Jamie. Jamie, if you ask me, has always been the child of the group. Always under the protection and care of his beloved older twin brother Scott. Now Jamie has been separated from his brother, and without warning, he grows up. I’ve always seen him as gentle and unsure. So with him assuming a role of leadership here was refreshing and awesome.
Scott and Lohan. I’ll take them together because they’re both anti-heroes and anti-heroes always hold a special place in my heart. (By the way, an anti-hero is a character who has both shades of good and bad in them. They are not purely good or purely bad, they’re just somewhere in between.) Ever had friend who you adored in the past, and now you don’t even recognize any more? That’s Scott in Oblivion. The poor guy! I feel torn between pity and anger at him. Lohan is an anti-hero because he’s a bad guy working for a good cause. He’s a career criminal and has no qualms about killing people who get in his way. FINALLY, a character who feels no remorse in YA fiction. (I mean, how boring is it when the good guy really should murder the bad guy but doesn’t because ‘it’s wrong’. Jesus, what about the crimes the bad guy committed, eh? LAME.)
Richard is an okay character. From being a nobody journalist at the start of the series, he develops into a far stronger character by the final book. I’ve never really had much of an opinion on him to be honest.
But enough of the formalities. I told you, I want to mention some stuff that writers absolutely have to know when writing Young Adult Fiction or Fantasy Fiction. So let’s get to that!
1. Keep it real.
While writing YA stuff, you have to remember that your readers are teenagers, not toddlers. Just because is YA doesn’t mean you have to treat your readers like their seven. In fact, the murkier, the better. Especially in dystopian fiction, don’t gloss things over. You lose the effect you want. Horowitz’s descriptions are real and scary, with lots of blood and gun-fighting and themes that aren’t exactly about bunny rabbits in rainbow gardens. It’s dark, really dark. And we like it dark. It keeps the readers hooked, it evokes powerful emotions within them. Dystopia is the underside of adventure.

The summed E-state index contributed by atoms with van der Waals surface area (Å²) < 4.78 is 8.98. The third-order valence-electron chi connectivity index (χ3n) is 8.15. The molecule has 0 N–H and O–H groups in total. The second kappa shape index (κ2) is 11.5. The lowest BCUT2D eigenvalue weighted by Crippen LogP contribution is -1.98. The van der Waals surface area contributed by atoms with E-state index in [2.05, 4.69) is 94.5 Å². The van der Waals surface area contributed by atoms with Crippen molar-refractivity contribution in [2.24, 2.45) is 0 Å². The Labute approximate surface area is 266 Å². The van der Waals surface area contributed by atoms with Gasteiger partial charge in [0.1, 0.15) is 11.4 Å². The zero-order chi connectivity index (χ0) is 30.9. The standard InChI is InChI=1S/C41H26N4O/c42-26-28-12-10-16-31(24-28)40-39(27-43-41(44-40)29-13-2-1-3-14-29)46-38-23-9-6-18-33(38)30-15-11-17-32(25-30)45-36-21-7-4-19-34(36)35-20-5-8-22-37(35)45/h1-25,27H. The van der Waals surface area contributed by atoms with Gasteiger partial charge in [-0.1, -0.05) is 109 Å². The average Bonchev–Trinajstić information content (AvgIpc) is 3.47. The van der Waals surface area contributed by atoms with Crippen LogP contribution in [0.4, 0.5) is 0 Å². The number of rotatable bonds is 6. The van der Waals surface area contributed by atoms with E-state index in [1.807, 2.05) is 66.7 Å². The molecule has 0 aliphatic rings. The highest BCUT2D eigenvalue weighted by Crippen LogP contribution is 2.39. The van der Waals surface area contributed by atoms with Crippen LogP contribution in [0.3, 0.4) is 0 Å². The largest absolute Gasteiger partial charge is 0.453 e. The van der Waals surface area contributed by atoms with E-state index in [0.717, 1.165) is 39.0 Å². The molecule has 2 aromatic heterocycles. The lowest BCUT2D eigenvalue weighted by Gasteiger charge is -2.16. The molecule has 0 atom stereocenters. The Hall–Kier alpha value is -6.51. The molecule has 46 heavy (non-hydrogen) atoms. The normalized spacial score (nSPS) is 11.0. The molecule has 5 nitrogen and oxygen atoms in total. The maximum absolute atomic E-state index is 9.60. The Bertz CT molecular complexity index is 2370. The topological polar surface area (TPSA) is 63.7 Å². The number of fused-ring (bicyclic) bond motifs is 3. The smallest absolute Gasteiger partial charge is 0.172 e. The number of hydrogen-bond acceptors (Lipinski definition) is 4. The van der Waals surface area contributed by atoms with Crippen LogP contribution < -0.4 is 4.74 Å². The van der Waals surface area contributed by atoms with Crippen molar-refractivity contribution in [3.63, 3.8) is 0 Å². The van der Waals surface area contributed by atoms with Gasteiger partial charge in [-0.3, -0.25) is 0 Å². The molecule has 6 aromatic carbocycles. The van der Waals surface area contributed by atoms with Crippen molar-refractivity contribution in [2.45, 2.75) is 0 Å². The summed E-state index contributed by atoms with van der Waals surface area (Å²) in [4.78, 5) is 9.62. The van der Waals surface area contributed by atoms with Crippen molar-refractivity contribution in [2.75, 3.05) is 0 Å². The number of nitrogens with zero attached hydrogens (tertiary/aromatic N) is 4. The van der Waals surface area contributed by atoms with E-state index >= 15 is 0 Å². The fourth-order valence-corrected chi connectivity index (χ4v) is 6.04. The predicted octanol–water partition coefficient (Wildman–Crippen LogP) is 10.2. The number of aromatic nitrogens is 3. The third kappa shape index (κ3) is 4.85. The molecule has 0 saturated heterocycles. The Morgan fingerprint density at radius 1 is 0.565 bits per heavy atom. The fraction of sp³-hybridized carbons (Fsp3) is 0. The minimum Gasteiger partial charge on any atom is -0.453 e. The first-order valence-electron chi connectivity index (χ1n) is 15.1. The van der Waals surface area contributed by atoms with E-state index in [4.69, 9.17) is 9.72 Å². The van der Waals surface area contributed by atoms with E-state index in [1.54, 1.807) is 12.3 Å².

2. While writing fantasy that’s based in the real world, it helps if you make connections to actual earthly happenings.
Ten points to anyone who recognizes these:
Yup, those are the Nazca lines. They’re found in the Nazca desert in Peru, and they’ve been around for ages. Nobody knows who made them and how. They don’t even know why. Seriously, why would you go out in the sweltering heat of a desert and draw eighty kilometer long animals in the sand? It’s one of those historic mysteries.
Our great man Horowitz has connected his story with these lines. In The Power of Five, the Old Ones have a set of giant monsters: a spider, a monkey, a hummingbird, a condor…Seems familiar? Doesn’t this suddenly add a new kind of mystique to an already incredible event in history? It works even better when you try it with boring every day objects. Imagine the world being ruled by an evil math textbook–(let’s face it, all math textbooks are evil)–suddenly, doing your homework becomes a bit more adventurous because you’re DEFEATING THE EVIL OVERLORD OF NUMBERS!
3. If you’re gonna be writing a series, don’t give it a gap of several years before you publish your next installment.
I read Necropolis (book 4) when I was 13. That’s 2008. Five years have passed since. I’d even forgotten the series until I found Oblivion by chance. Oblivion was published late last year. When I started reading it, I realised I couldn’t remember whole chunks of the previous books. Don’t do this. I almost left it after the first chapter because I couldn’t figure out what was going on, and because it was being narrated by Holly, who’s really quite boring. Once I got into the flow of things I finished it pretty easily, but it’s not a risk you should take as a writer.
4. Beware of your typos!
Oh gosh, imagine when I discover that one of my favourite YA author has typos in his novel. I noticed two! The first one was a quotation mark that was missing so it read like: “I love cookies, Josh said, “But I love cake more.” The second one was an ‘S’ missing in a plural form of a noun. This is admittedly the job of an editor, but it doesn’t hurt if you keep a close eye on your prose as you go either.
Though I loved Oblivion, I can’t forgive it for the typos.
Anyway, that’s it for now. Don’t expect a post from me until the end of March. After that, expect many posts from me. Year 12 exams have been keeping me from reading and blogging for too long. But soon I’ll be done. See you in April!